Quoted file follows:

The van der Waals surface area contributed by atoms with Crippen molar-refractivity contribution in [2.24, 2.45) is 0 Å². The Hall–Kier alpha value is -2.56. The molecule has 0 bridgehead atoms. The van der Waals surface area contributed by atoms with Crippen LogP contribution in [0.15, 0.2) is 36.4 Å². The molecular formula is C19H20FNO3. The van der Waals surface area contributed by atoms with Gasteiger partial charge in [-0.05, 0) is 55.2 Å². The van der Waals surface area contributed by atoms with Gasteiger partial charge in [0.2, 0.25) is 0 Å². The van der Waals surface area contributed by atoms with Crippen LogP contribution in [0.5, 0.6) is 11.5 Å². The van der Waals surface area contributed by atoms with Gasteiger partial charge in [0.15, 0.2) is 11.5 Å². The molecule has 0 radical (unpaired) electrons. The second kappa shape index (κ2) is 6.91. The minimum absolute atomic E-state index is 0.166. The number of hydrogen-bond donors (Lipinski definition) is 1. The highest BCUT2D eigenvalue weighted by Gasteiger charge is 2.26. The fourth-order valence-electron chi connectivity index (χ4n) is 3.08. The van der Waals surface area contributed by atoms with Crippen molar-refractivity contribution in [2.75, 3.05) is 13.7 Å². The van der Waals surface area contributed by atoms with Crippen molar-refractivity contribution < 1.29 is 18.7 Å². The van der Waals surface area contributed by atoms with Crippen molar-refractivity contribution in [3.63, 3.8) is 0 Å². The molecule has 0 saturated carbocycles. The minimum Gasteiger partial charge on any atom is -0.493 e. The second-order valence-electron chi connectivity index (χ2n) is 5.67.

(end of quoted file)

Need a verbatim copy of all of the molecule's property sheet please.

The van der Waals surface area contributed by atoms with Crippen molar-refractivity contribution in [2.24, 2.45) is 0 Å². The Hall–Kier alpha value is -2.56. The molecule has 0 bridgehead atoms. The van der Waals surface area contributed by atoms with Crippen LogP contribution in [0.15, 0.2) is 36.4 Å². The molecular formula is C19H20FNO3. The van der Waals surface area contributed by atoms with Gasteiger partial charge in [-0.05, 0) is 55.2 Å². The van der Waals surface area contributed by atoms with Gasteiger partial charge in [0.2, 0.25) is 0 Å². The van der Waals surface area contributed by atoms with Crippen LogP contribution in [0.5, 0.6) is 11.5 Å². The van der Waals surface area contributed by atoms with Gasteiger partial charge in [0.15, 0.2) is 11.5 Å². The molecule has 0 radical (unpaired) electrons. The second kappa shape index (κ2) is 6.91. The minimum absolute atomic E-state index is 0.166. The number of hydrogen-bond donors (Lipinski definition) is 1. The highest BCUT2D eigenvalue weighted by Gasteiger charge is 2.26. The fourth-order valence-electron chi connectivity index (χ4n) is 3.08. The van der Waals surface area contributed by atoms with Crippen molar-refractivity contribution in [2.75, 3.05) is 13.7 Å². The van der Waals surface area contributed by atoms with Crippen molar-refractivity contribution < 1.29 is 18.7 Å². The van der Waals surface area contributed by atoms with Crippen molar-refractivity contribution in [3.63, 3.8) is 0 Å². The molecule has 0 saturated carbocycles. The minimum Gasteiger partial charge on any atom is -0.493 e. The second-order valence-electron chi connectivity index (χ2n) is 5.67.